Product Documentation

Routing Examples

May 09, 2018

The following examples illustrate configuring Cisco routers for the local and remote sites shown in Virtual inline example. To illustrate health monitoring, the configuration for the local site includes health monitoring, but the configuration for the remote site does not.

Note: The configuration for the local site assumes that a ping monitor has already been configured.

The examples conform to the Cisco IOS CLI. They might not be applicable to routers from other vendors.

Local Site, Health-Checking Enabled
! 
! For health-checking to work, do not forget to start 
! the monitoring process. 
! 
! Original configuration is in normal type. 
! appliance-specific configuration is in bold. 
! 
ip cef 
! 
interface FastEthernet0/0 
ip address 10.10.10.5 255.255.255.0 
ip policy route-map client_side_map 
! 
interface FastEthernet0/1 
ip address 172.68.1.5 255.255.255.0 
ip policy route-map wan_side_map 
! 
interface FastEthernet1/0 
ip address 192.168.1.5 255.255.255.0 
! 
ip classless 
ip route 0.0.0.0 0.0.0.0 171.68.1.1 
! 
ip access-list extended client_side 
permit ip 10.10.10.0 0.0.0.255 10.16.20.0 0.0.0.255 
ip access-list extended wan_side 
permit ip 10.16.20.0 0.0.0.255 10.10.10.0 0.0.0.255 
! 
route-map wan_side_map permit 20 
match ip address wan_side 
!- Now set the appliance as the next hop, if it’s up. 
set ip next-hop verify-availability 192.168.1.200 20 track 123 
! 
route-map client_side_map permit 10 
match ip address client_side 
set ip next-hop verify-availability 192.168.1.200 10 track 123
Remote Site (No Health Checking)
! This example does not use health-checking. 
! Remember, health-checking is always recommended, 
! so this is a configuration of last resort. 
! 
! 
ip cef 
! 
interface FastEthernet0/0 
ip address 20.20.20.5 255.255.255.0 
ip policy route-map client_side_map 
! 
interface FastEthernet0/1 
ip address 171.68.2.5 255.255.255.0 
ip policy route-map wan_side_map 
! 
interface FastEthernet1/0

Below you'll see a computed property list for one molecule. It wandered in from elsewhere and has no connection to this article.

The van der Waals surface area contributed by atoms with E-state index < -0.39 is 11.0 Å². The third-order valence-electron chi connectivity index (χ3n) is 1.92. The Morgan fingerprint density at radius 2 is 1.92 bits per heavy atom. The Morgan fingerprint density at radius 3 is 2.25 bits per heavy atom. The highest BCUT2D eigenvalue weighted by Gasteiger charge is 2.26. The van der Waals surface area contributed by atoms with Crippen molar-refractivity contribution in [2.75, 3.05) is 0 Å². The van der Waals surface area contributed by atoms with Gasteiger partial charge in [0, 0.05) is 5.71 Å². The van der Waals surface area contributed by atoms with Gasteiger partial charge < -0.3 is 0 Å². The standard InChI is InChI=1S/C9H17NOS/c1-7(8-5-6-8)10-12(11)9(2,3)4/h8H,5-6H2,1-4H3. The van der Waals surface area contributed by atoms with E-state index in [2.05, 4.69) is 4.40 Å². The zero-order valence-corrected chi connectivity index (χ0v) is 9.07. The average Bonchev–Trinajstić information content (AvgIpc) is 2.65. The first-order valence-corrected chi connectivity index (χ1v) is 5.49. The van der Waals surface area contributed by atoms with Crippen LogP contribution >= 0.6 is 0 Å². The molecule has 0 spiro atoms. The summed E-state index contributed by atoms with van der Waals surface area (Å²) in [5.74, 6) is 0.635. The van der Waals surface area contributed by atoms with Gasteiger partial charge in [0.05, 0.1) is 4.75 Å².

ip address 192.168.2.5 255.255.255.0 
! 
ip classless 
ip route 0.0.0.0 0.0.0.0 171.68.2.1 
! 
ip access-list extended client_side 
permit ip 10.16.20.0 0.0.0.255 10.10.10.0 0.0.0.255 
ip access-list extended wan_side 
permit ip 10.10.10.0 0.0.0.255 10.16.20.0 0.0.0.255 
! 
route-map wan_side_map permit 20 
match ip address wan_side 
set ip next-hop 192.168.2.200 
! 
route-map client_side_map permit 10 
match ip address client_side 
set ip next-hop 192.168.2.200 
!_

Each of the above examples applies an access list to a route map and attaches the route map to an interface. The access lists identify all traffic originating at one accelerated site and terminating at the other (A source IP of 10.10.10.0/24 and destination of 20.20.20.0/24 or vice versa). See your router's documentation for the details of access lists and route-maps.

This configuration redirects all matching IP traffic to the appliances. If you want to redirect only TCP traffic, you can change the access-list configuration as follows (only the remote side's configuration is shown here):
! 
 ip access-list extended client_side 
 permit tcp 10.16.20.0 0.0.0.255 10.10.10.0 0.0.0.255 
 ip access-list extended wan_side 
 permit tcp 10.10.10.0 0.0.0.255 10.16.20.0 0.0.0.255 
!

Note that, for access lists, ordinary masks are not used. Wildcard masks are used instead. Note that when reading a wildcard mask in binary, "1" is considered a "don't care" bit.